The housing crisis is not an accident or the result of a policy failure but rather it is the working out of the current and past governments’ (regardless of who made up the numbers) strategy to privatise the provision of shelter, a means to provide vast profits for banks, financial institutions, builders, and speculators. Their strategy is working for their class and not ours. The recent housing march in Dublin is to be welcomed; but one demonstration will not push this government and the forces it represents back.
     We need to build a new coalition similar to the Right2Water campaign—a coalition of those experiencing rip-off rents, those sleeping on their friends’ or parents’ couches or forced back home, the thousands living in temporary accommodation. It is clear that the only solution is a universal public housing system for everyone. That is the only was we can break the landlords, break the power of banks over workers’ lives, remove the stranglehold of debt from workers’ lives. Social housing is based upon income, thereby ghettoising the poor and low-paid workers. The demand for a cost-rental model is a retreat and in compliance with the EU fiscal control their economic straitjacket.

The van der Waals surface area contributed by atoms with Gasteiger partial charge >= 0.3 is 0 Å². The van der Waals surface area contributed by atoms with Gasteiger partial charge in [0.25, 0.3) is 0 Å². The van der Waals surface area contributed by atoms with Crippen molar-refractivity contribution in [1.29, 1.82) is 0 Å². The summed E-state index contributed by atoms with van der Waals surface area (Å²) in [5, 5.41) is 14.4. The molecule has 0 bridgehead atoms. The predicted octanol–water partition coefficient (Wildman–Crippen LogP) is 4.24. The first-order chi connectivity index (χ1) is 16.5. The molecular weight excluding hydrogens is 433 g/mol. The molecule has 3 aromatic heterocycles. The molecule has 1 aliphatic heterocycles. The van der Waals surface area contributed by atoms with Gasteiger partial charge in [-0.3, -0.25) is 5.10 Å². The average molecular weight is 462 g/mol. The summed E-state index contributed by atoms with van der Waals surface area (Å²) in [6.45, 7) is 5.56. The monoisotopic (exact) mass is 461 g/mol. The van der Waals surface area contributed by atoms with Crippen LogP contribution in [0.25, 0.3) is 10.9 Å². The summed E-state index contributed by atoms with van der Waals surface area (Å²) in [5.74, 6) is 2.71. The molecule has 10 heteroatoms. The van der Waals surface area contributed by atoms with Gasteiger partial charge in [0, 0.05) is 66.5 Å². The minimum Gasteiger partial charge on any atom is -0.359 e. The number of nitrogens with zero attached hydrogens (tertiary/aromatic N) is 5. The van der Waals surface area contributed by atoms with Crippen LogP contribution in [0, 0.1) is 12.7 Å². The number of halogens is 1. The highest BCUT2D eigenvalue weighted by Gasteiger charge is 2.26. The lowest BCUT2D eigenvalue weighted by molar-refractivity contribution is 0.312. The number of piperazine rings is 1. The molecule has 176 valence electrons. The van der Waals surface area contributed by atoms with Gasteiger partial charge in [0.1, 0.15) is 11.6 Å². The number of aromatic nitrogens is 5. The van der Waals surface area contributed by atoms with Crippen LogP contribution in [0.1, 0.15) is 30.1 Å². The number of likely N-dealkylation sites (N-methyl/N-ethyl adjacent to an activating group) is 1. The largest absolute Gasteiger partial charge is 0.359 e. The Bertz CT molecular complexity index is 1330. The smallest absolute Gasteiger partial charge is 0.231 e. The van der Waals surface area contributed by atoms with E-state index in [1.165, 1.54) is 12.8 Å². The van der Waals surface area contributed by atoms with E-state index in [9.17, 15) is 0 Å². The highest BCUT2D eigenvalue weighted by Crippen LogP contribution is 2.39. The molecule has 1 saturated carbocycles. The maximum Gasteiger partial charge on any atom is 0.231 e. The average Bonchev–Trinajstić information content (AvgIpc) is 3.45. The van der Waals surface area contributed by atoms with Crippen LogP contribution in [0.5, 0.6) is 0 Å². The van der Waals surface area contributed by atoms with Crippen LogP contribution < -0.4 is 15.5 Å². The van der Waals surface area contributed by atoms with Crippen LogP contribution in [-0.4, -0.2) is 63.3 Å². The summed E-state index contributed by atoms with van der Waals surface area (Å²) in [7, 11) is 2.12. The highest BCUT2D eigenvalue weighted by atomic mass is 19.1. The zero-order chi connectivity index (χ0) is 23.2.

Connolly would certainly recognise the plight of the hundreds of thousand of low-paid workers, workers on temporary contracts, workers on zero-hour contracts, or “I’ll call you when I need you,” contracts.
     Here we need to ask, What did Connolly do when faced with similar conditions imposed upon the Irish working class? Would he have said, “Sure it’s the best we can do”? How many times have you heard those words uttered? In all my reading of Connolly he never uttered or took that type of defeatist approach. He would have set about organising, organising, organising. That was the constant theme and refrain in his speeches and in his writings. The working class needs to be organised.